The NM judge invalidates the rules for medical cannabis


A New Mexico District Court judge ruled Thursday that the rules passed by the state’s Medical Cannabis Program last year are virtually invalid.

In his ruling, District Court Judge Bryan Biedscheid repeatedly wrote that the rule changes announced by the Medical Cannabis Program last year did not contain “substantial evidence” to support the claims made by the program and the New Mexico Department of Health, which oversees the program .

Biedscheid also wrote that the rule changes are invalid because the department and program did not consult the state’s medical cannabis advisory board before making the changes.

The lawsuit was originally filed by a group of medical cannabis companies and a patient qualified to grow their own medical cannabis. The group did not initially attempt to reverse the entire list of rule changes, but Biedscheid reversed the rule changes in their entirety.

“The court hopes that its additional findings and conclusions will give the department some pre-trial detention and avoid additional pre-trial detention due to a lack of substantive evidence,” wrote Biedscheid.

Changes that the group of petitioners wanted to reverse included increased standards for plant testing for heavy metals and pesticides, as well as requiring cannabis producers to change their license when physical changes are made to their facilities.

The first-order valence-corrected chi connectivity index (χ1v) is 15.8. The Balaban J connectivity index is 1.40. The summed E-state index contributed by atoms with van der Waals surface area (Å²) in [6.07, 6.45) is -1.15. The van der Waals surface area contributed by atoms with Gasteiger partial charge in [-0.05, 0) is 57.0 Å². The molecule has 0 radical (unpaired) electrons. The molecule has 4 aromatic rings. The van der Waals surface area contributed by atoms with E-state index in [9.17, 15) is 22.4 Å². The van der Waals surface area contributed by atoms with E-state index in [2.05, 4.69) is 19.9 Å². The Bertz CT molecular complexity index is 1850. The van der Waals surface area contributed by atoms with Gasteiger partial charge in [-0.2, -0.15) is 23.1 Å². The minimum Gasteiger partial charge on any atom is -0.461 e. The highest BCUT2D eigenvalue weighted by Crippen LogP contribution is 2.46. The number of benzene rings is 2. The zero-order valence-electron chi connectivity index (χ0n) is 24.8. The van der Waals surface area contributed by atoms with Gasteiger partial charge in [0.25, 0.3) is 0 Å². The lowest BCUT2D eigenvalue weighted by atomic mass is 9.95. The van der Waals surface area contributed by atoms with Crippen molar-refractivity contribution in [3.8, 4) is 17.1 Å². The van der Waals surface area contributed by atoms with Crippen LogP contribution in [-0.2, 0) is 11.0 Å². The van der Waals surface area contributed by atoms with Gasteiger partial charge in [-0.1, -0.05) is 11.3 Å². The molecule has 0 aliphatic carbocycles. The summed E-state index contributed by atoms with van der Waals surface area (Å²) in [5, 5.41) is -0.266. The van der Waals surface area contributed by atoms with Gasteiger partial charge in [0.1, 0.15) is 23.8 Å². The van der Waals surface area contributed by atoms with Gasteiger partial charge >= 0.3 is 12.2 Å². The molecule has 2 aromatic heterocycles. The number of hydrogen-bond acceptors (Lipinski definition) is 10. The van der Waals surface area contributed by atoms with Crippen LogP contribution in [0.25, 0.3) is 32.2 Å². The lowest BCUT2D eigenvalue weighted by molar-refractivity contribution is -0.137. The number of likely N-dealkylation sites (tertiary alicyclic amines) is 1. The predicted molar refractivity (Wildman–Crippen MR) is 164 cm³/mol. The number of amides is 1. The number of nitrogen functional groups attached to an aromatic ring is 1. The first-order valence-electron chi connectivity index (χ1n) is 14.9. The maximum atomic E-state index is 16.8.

The group of petitioners claimed that some of the rules were “arbitrary and capricious” and that increased testing standards without sound scientific evidence would ultimately raise prices and negatively affect cannabis patients.

While Biedscheid decided that the department was not following the correct procedure, he made no comment on the merits or shortcomings of the rule changes.

Prior to last year’s rule changes, the Medical Cannabis Program and DOH had already introduced testing standards, so Thursday’s decision will not completely remove testing and labeling requirements.

However, changes made last year included taking into account a temporary increase in additional crops for growers under certain circumstances and rules for areas of consumption. In 2019, the New Mexico Legislature passed bill allowing areas of medical cannabis use, but leaving much of the details to departmental rules. So far, no medical cannabis producer has opened a consumption area in the state. These rules were issued along with the increased testing standards and labeling requirements.

It is unclear whether the division will appeal the court’s decision or start the legislative process again.

A DOH spokesman said the department is “aware of the judgment” and “is considering options”.

The verdict came during the second week of the state’s legislative term, a busy time for state officials and a time when many lawmakers are hoping for recreational cannabis legalization. Legislators have yet to enact law to legalize recreational cannabis, but at least one previous attempt has suggested removing the medical cannabis program from the department.